Time Travel Is Easy: How to Send Your Company Back to the Dark AgesBy
In many large corporations, there’s a painful and frequently repeated scenario of invention theft that we treat in several ways in the book, Conquering Innovation Fatigue. The invention theft I’m thinking of today is not from foreign spies or evil competitors. It is internal theft, wherein a powerful employee or team within a corporation takes credit for another individual’s or team’s innovation. Sometimes the theft is so blatant that a powerful person files a patent in his or her own name, leaving off the name of the real inventor. Sometimes the real inventors are told to drop the project completely and hand over the keys of the new vehicle they have created so that someone else can ride it across the finish line and take all the glory.
When this happened to a truly brilliant man in a large company where I was providing some guidance in the past, I warned him that his kind of behavior was deadly for the future of their company. When people lose trust for their company and fear that their innovations will be stolen, they clam up, shut down their innovation engines, and save their best thinking for someone else, such as their own business one day or a future employer. When people don’t get any credit for what they do, they quit doing. If a company tolerates or even rewards internal invention theft and doesn’t zealously seek to reward true inventors, real inventors move toward secrecy or inactivity and the light of innovation goes dark. This is the fast and easy way to bring your company to your own version of the Dark Ages.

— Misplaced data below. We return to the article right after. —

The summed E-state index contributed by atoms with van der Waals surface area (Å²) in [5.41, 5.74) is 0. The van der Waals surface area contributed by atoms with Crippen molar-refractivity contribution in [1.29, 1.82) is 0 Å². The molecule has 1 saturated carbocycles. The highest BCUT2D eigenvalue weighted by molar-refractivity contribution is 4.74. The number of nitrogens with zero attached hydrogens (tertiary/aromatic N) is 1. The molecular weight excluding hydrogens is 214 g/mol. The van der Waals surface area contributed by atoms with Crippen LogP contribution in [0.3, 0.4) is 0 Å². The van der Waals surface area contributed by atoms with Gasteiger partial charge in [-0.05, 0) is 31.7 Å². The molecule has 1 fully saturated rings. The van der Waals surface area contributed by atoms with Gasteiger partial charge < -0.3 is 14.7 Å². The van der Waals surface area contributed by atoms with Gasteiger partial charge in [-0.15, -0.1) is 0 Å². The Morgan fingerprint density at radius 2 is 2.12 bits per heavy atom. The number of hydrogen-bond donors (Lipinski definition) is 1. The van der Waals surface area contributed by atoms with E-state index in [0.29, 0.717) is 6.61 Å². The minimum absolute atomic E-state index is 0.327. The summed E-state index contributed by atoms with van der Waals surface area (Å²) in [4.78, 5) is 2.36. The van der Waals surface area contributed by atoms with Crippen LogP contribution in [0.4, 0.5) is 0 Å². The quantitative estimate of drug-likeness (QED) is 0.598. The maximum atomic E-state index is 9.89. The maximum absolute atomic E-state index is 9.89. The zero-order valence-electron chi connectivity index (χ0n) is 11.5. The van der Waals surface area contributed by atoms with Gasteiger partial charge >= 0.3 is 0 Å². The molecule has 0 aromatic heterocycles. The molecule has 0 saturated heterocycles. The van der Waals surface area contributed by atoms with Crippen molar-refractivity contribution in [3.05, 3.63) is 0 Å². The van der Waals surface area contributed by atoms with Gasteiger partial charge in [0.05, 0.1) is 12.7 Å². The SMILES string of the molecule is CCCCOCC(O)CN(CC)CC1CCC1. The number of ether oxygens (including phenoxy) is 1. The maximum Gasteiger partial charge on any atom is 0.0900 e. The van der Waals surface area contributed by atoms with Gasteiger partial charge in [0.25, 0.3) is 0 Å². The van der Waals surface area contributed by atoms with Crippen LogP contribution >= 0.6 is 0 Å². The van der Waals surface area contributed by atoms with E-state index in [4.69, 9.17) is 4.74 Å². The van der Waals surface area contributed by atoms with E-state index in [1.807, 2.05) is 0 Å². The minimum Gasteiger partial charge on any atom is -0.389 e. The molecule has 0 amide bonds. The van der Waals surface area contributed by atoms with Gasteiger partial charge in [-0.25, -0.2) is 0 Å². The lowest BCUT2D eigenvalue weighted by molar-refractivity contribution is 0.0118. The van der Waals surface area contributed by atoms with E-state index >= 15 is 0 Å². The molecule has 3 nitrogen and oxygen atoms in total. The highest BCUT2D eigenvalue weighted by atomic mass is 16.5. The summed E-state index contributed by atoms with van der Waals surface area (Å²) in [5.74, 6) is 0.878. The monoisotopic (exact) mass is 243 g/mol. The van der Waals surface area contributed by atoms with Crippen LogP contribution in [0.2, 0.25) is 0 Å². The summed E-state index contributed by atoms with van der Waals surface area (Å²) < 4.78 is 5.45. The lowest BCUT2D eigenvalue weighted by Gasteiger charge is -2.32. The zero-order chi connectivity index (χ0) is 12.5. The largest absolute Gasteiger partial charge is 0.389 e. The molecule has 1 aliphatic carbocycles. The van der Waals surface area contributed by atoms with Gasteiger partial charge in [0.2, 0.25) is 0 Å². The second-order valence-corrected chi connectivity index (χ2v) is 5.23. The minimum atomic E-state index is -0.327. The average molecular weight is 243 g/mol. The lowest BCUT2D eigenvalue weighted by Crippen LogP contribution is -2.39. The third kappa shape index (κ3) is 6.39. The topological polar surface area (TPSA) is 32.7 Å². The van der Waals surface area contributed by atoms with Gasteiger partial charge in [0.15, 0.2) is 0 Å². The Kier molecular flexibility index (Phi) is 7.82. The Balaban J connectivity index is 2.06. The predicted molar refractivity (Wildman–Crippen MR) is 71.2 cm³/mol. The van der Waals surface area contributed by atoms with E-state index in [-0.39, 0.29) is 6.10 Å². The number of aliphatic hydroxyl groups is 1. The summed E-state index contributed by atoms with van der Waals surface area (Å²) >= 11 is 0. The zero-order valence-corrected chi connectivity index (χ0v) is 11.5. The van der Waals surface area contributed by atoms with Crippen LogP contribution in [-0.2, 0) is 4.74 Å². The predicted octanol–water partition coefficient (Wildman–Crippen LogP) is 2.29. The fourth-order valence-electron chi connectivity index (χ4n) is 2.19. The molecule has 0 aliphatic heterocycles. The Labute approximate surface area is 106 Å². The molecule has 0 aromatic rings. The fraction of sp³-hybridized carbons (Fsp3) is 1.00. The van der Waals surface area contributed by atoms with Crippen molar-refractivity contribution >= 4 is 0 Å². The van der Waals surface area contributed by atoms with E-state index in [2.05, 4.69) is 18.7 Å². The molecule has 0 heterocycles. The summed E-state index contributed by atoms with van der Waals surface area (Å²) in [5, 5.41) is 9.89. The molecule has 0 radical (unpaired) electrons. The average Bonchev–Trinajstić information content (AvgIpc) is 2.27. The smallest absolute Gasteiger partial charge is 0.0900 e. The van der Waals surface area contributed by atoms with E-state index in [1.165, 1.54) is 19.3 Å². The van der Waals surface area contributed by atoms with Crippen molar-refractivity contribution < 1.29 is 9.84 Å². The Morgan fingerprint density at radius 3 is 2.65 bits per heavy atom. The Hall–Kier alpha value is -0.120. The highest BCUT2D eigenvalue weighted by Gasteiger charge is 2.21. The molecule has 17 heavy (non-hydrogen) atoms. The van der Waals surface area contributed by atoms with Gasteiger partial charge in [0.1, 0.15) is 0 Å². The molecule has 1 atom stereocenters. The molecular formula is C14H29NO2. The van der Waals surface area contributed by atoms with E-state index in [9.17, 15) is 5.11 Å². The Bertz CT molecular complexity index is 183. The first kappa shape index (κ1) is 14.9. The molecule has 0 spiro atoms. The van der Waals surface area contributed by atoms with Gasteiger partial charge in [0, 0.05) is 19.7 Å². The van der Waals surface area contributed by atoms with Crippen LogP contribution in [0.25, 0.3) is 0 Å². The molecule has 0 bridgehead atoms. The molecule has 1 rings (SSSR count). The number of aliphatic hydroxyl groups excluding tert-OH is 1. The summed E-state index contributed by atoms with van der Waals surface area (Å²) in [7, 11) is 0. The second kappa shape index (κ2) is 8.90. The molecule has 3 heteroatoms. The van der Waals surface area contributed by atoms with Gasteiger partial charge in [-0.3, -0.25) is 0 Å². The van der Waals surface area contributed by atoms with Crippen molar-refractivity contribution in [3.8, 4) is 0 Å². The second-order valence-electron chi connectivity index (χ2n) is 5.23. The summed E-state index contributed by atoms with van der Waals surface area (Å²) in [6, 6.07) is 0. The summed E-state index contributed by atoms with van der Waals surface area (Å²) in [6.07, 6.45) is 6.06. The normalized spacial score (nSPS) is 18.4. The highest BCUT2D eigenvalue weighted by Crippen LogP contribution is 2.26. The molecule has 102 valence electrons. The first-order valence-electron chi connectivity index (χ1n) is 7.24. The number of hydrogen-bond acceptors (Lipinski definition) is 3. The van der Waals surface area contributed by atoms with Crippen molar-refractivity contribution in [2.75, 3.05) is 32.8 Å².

Yes, time travel is easy. You can go back in time by decades or centuries when you crush innovation by allowing it to be stolen from within. Going backwards is surprisingly fast. Once you feel the pain of your mistake, clawing your way back to the modern world might take a little longer than your think. Actual, most companies shrouded in the mists of the Dark Ages never realize what they’ve been doing wrong because they are out of touch with the voice of the innovators within. They can spend a lot on consultants solving the wrong problems and talking to the wrong people and never rebuild the trust they have shattered. When it comes to long-term corporate innovation success, trust between employees and the company is everything.